JEFFERSON, Iowa, July 11, 2022 — The Greene County Historical Society will have its buildings on the Greene County Fairgrounds open on Friday and Saturday this week during the fair, with “history chats,” tours of a restored one-room country schoolhouse, and opportunities to learn about the farm tools and equipment that were commonly used in earlier times in the county.
For the past six years, the “history chats” were hosted by retired journalists Chuck Offenburger and Jerry Roberts and covered a wide variety of topics. Roberts died early this year, so Offenburger has invited well-known Greene County native Don Van Gilder to join him in hosting the interviews, which will last an hour.
Trained at Iowa State University in English and telecommunications, Van Gilder has now retired after a 45-year career in public works administration with the Greene County Secondary Roads department.
They will host four of the “history chats,” with folks sitting in a circle of chairs in the Historical Building on the fairgrounds. The discussions will be Friday, July 15, at 11 a.m. and 1 p.m., and Saturday, July 16, also at 11 a.m. and 1 p.m. They will be videotaped for later posting on the historical society’s YouTube channel.
The first of the chats, on Friday at 11 a.m., is “Growing Up at the Greene County Fair.” This one will start with the experiences of four generations of the Lawton family, of Cooper, and then include tales from other families, too.
Another of the chats, on Saturday at 11 a.m., will be “Greene County Sports Stories & Legends” with KGRA radio sportscaster & former Jefferson Herald sports editor Doug Rieder. He’s been the “Voice of the Rams” for more than 40 years and is an authority on the county’s general sports history, too.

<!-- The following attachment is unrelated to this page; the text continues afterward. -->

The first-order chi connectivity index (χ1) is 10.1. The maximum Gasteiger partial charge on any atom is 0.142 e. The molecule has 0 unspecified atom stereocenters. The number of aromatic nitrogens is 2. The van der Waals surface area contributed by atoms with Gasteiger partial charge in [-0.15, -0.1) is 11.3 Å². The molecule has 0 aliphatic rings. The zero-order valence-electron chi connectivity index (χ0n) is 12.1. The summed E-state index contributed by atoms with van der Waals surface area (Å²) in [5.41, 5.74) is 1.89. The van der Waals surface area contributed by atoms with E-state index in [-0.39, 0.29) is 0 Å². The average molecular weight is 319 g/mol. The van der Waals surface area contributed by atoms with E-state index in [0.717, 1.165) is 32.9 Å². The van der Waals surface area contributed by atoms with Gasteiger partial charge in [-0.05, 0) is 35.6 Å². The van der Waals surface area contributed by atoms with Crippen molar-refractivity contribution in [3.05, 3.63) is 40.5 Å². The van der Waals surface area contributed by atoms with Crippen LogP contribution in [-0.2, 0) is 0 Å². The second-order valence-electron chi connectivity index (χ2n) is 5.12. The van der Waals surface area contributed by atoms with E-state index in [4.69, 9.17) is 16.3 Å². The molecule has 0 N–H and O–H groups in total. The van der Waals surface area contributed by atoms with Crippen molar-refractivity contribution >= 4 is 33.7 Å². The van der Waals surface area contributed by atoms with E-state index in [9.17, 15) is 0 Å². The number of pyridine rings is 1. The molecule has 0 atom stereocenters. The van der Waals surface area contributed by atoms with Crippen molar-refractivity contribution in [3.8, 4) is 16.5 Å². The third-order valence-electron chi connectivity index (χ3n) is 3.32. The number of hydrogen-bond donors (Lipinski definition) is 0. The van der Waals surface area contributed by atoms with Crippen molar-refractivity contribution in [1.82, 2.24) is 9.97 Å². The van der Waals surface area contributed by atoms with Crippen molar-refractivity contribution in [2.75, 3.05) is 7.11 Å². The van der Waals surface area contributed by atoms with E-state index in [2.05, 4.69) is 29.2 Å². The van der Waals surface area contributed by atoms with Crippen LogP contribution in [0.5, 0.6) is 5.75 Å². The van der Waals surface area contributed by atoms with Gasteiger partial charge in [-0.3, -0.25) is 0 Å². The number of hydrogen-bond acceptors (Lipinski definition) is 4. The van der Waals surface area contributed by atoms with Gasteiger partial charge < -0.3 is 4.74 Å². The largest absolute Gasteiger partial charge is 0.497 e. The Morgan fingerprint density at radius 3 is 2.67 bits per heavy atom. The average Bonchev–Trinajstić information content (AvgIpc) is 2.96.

The last of the chats, on Saturday, at 1 p.m., is “Greene County Movie Theater History” with Mike & Dianne Piepel, of Jefferson, who have done deep research into all the theaters that have operated in the county – especially the Sierra Community Theatre in Jefferson.
The topic of the Friday, 1 p.m. “history chat” was still being finalized as this week began.
In addition, the “Bristol No. 7” country schoolhouse on the fairgrounds will be staffed Friday and Saturday, from 10 a.m. to 6 p.m. by Becki Cunningham, of Paton, secretary of the historical society, with explanations of what rural education was once like in the county. She attended a country school herself.
The schoolhouse was built in 1874, restored by the historical society in 1967 and repaired again in recent years by the organization. It is also known as the “Minnihan Schoolhouse,” after the family that owned surrounding land and donated the building for re-location to the fairgrounds.
The historical society’s collection of agricultural tools and equipment at the fairgrounds shows how farming was done in Greene County from the late 19th century to the middle of the 20th century. Members of the society will be serving as docents to explain the exhibits on both Friday and Saturday, from 10 a.m. to 6 p.m.